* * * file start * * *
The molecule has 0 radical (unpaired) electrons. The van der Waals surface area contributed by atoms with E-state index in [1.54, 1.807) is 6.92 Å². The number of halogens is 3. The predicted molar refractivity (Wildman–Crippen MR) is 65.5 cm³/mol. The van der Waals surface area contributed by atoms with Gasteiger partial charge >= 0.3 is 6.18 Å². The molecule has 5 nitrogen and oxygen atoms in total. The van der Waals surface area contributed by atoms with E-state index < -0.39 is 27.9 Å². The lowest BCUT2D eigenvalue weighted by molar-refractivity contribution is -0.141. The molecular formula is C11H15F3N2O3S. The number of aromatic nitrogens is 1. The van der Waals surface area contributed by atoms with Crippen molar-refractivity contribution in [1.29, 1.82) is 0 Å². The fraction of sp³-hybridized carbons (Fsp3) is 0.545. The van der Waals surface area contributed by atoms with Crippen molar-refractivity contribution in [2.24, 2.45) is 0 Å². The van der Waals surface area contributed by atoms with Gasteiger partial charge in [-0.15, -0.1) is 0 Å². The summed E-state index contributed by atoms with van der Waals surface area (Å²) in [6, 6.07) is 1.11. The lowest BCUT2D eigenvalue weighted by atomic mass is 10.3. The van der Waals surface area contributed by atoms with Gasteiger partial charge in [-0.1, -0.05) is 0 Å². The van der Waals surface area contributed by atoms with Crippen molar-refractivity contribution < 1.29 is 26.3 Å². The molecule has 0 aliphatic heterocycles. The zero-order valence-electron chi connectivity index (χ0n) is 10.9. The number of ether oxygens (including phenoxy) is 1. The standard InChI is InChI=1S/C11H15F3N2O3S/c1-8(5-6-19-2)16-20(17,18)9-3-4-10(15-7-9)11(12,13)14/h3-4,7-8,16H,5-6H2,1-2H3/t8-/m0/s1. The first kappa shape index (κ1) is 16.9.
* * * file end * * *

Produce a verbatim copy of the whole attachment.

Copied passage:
The molecule has 0 radical (unpaired) electrons. The van der Waals surface area contributed by atoms with E-state index in [1.54, 1.807) is 6.92 Å². The number of halogens is 3. The predicted molar refractivity (Wildman–Crippen MR) is 65.5 cm³/mol. The van der Waals surface area contributed by atoms with Gasteiger partial charge >= 0.3 is 6.18 Å². The molecule has 5 nitrogen and oxygen atoms in total. The van der Waals surface area contributed by atoms with E-state index < -0.39 is 27.9 Å². The lowest BCUT2D eigenvalue weighted by molar-refractivity contribution is -0.141. The molecular formula is C11H15F3N2O3S. The number of aromatic nitrogens is 1. The van der Waals surface area contributed by atoms with Crippen molar-refractivity contribution in [1.29, 1.82) is 0 Å². The fraction of sp³-hybridized carbons (Fsp3) is 0.545. The van der Waals surface area contributed by atoms with Crippen molar-refractivity contribution in [2.24, 2.45) is 0 Å². The van der Waals surface area contributed by atoms with Gasteiger partial charge in [-0.15, -0.1) is 0 Å². The summed E-state index contributed by atoms with van der Waals surface area (Å²) in [6, 6.07) is 1.11. The lowest BCUT2D eigenvalue weighted by atomic mass is 10.3. The van der Waals surface area contributed by atoms with Gasteiger partial charge in [-0.1, -0.05) is 0 Å². The van der Waals surface area contributed by atoms with Crippen molar-refractivity contribution < 1.29 is 26.3 Å². The molecule has 0 aliphatic heterocycles. The zero-order valence-electron chi connectivity index (χ0n) is 10.9. The number of ether oxygens (including phenoxy) is 1. The standard InChI is InChI=1S/C11H15F3N2O3S/c1-8(5-6-19-2)16-20(17,18)9-3-4-10(15-7-9)11(12,13)14/h3-4,7-8,16H,5-6H2,1-2H3/t8-/m0/s1. The first kappa shape index (κ1) is 16.9.